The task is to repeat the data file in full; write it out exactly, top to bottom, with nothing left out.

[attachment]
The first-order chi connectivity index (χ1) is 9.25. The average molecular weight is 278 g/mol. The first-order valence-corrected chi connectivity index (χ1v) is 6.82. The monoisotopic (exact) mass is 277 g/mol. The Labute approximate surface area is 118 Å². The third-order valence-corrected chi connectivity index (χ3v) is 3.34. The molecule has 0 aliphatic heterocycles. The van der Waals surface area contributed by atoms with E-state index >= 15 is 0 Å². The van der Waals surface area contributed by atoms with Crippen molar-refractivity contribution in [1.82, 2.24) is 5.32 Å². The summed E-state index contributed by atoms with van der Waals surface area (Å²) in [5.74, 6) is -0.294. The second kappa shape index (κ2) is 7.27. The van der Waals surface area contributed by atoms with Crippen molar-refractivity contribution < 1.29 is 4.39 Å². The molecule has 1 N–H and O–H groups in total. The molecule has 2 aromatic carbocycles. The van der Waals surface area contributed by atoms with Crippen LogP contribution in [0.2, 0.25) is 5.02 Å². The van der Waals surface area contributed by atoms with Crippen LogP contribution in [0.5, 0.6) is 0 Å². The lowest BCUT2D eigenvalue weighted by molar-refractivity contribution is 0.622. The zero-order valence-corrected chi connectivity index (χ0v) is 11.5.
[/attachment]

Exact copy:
The first-order chi connectivity index (χ1) is 9.25. The average molecular weight is 278 g/mol. The first-order valence-corrected chi connectivity index (χ1v) is 6.82. The monoisotopic (exact) mass is 277 g/mol. The Labute approximate surface area is 118 Å². The third-order valence-corrected chi connectivity index (χ3v) is 3.34. The molecule has 0 aliphatic heterocycles. The van der Waals surface area contributed by atoms with E-state index >= 15 is 0 Å². The van der Waals surface area contributed by atoms with Crippen molar-refractivity contribution in [1.82, 2.24) is 5.32 Å². The summed E-state index contributed by atoms with van der Waals surface area (Å²) in [5.74, 6) is -0.294. The second kappa shape index (κ2) is 7.27. The van der Waals surface area contributed by atoms with Crippen molar-refractivity contribution < 1.29 is 4.39 Å². The molecule has 1 N–H and O–H groups in total. The molecule has 2 aromatic carbocycles. The van der Waals surface area contributed by atoms with Crippen LogP contribution in [0.2, 0.25) is 5.02 Å². The van der Waals surface area contributed by atoms with Crippen LogP contribution in [0.5, 0.6) is 0 Å². The lowest BCUT2D eigenvalue weighted by molar-refractivity contribution is 0.622. The zero-order valence-corrected chi connectivity index (χ0v) is 11.5.